Just imagine if he had been discovered a few years earlier and had the opportunity to play four varsity seasons. With that in mind, consider that Faalele has a younger brother, 11-year-old Taylor, back home in Melbourne.

“I think he’s actually projected to be bigger than me,” Faalele said. “He’s 6-foot, 250 pounds and [wears] size 13 [shoes]. He wants to come to IMG as well, so hopefully he can follow in my footsteps.

Texas QB Shane Buechele undergoes hip surgery, expected back for spring practice

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A postseason injury has forced Shane Buechele to undergo an offseason medical procedure.

Buechele suffered a torn abductor muscle in his hip/abdomen in the first half of Texas’ Texas Bowl win over Missouri and didn’t return in the second half.  Nearly a month later, the football program has announced that the quarterback will undergo surgery on Thursday to repair the damage.

If rehab goes as planned, Buechele is expected to be on the field when the Longhorns kick off spring practice March 5.

As a true freshman in 2016, Buechele started all 12 games for the Longhorns.  This past season was one marred by various injuries.

Buechele started the season opener for Texas, but ceded the job to Sam Ehlinger the next two games because of a bruised throwing shoulder.  Returning to the starting lineup in Week 5, Buechele suffered an ankle injury in the win over Iowa State that allowed Ehlinger to start the next three games.  In the last of those three games, Ehlinger suffered a head injury that left him in concussion protocol and opened the door for Buechele to start five of the last six games of the season.

Buechele and Ehlinger will be the two veterans battling for the starting job once spring practice kicks off in March.

NCAA tables discussions on limiting staff size

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It is going to take some more time to dive deep into the pros and cons of limiting the size of a football staff before the NCAA Division 1 Council decides what to do. In a statement released on Wednesday, the Division 1 Council has decided to table a legislative proposal focusing on setting parameters on the size of a football staff, meaning this topic should pop up again a year from now.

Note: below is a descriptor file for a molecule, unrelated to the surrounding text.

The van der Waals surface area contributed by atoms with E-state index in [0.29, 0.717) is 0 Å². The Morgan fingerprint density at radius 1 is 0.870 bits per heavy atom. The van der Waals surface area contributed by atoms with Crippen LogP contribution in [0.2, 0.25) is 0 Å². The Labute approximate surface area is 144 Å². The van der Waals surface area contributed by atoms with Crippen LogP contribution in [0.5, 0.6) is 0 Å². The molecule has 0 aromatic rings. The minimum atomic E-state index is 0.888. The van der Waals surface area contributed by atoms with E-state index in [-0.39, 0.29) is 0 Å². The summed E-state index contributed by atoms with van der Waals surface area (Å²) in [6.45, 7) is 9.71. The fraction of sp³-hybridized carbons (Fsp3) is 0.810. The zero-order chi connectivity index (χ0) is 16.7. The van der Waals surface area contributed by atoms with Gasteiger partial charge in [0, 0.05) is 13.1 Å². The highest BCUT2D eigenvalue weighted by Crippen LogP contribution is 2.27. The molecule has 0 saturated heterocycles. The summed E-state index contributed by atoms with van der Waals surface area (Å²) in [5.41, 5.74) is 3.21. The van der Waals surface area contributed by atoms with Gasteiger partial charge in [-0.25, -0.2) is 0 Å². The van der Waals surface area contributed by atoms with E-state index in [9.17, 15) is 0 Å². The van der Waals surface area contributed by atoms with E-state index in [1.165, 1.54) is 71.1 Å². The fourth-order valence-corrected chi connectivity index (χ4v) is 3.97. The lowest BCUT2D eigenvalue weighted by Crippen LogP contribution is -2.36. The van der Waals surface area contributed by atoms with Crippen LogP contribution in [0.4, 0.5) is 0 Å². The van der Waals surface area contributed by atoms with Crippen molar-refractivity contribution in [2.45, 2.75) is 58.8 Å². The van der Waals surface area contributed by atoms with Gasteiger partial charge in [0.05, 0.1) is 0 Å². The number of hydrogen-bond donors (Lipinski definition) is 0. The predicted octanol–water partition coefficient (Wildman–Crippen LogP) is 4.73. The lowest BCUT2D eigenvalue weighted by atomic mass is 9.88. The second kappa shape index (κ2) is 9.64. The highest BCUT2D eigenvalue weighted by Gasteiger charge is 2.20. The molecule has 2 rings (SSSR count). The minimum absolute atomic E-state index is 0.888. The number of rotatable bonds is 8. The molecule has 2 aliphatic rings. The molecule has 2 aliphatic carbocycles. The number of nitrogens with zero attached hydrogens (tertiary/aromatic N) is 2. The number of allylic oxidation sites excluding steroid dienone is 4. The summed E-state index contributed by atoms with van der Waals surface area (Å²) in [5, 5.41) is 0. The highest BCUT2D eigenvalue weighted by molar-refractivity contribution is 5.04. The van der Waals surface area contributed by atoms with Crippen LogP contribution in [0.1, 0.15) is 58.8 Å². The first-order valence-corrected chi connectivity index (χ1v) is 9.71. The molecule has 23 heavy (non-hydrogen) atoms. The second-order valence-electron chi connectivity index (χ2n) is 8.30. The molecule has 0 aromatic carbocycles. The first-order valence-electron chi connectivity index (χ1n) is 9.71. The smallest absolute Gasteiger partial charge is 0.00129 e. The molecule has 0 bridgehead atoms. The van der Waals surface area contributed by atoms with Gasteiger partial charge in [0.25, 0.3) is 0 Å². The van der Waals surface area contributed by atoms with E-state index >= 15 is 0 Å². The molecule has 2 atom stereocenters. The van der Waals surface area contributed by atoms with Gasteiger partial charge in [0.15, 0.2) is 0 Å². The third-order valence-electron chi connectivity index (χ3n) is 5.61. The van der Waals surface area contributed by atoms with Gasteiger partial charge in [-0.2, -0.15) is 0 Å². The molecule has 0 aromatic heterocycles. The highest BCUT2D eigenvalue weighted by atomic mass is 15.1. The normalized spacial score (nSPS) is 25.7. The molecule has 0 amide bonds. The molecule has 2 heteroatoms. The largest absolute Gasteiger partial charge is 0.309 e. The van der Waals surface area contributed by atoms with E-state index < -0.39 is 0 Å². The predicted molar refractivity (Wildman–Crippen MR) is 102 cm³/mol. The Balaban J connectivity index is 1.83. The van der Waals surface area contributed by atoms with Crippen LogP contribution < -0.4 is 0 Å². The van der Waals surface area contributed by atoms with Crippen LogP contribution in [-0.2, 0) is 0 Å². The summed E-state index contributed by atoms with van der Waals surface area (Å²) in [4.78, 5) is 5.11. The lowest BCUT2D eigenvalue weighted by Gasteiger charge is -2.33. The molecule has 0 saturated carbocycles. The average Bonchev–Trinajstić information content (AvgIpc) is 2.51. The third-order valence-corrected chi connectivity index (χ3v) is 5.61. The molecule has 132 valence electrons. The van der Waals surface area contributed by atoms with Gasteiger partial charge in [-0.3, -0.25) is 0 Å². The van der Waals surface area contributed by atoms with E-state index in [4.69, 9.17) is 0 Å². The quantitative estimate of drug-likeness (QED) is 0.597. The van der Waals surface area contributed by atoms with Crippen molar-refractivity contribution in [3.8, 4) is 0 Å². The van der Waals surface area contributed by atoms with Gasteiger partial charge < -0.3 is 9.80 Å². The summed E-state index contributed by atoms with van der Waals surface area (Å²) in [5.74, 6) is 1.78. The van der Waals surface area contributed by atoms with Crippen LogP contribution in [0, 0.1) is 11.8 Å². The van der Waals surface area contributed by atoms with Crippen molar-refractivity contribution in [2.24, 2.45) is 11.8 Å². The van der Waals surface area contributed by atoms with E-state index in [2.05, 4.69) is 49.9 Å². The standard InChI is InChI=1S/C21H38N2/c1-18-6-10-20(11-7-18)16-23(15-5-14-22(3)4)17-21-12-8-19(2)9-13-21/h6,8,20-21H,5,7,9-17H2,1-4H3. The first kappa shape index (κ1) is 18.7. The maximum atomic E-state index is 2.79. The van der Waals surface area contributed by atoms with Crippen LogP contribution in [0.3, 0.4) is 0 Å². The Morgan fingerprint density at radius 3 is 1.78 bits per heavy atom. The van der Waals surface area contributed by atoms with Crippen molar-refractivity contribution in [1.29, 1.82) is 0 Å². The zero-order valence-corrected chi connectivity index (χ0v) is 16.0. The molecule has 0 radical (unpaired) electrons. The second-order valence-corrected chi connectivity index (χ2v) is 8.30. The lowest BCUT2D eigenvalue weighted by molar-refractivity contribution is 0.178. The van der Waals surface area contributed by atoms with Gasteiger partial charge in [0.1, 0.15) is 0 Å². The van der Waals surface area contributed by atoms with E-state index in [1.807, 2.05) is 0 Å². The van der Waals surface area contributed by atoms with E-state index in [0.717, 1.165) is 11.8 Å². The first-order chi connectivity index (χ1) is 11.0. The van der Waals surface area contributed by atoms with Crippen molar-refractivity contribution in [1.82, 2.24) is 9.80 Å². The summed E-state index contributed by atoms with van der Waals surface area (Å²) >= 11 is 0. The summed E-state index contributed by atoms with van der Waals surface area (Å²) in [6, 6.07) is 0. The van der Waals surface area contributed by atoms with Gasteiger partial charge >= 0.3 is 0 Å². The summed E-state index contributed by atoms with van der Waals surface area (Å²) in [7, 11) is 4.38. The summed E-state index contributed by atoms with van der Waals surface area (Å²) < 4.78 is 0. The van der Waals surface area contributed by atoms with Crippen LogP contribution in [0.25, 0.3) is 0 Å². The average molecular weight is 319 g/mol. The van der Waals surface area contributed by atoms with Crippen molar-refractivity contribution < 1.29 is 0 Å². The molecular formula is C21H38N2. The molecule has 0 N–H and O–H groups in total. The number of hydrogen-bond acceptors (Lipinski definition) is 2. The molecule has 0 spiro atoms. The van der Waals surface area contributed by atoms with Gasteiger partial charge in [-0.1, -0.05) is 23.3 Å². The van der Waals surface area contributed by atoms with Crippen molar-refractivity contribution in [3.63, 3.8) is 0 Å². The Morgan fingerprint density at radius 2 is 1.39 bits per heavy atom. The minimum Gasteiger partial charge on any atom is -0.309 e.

The proposal aims to cap the size of any football staff at 30 people and determine who may be eligible to participate in on-campus recruiting efforts. Those assigned recruiting duties, including head and assistant coaches, would then be required to pass an annual test on recruiting practices. At this time, however, there appears to be too much confusion and uncertainty about how the proposal would impact programs now. With so many questions about the proposal, it was best to put this one on the table and spend the next year examining how it could impact college football programs.

“I went to the American Football Coaches Association meeting, and there were a lot of questions about how this was going to work,” Big 12 commissioner Bob Bowlsby, the chair of the oversight committee, said in a release shared by the NCAA. “The coaches wanted to know who was going to be included, how they would be certified and who was exempted.”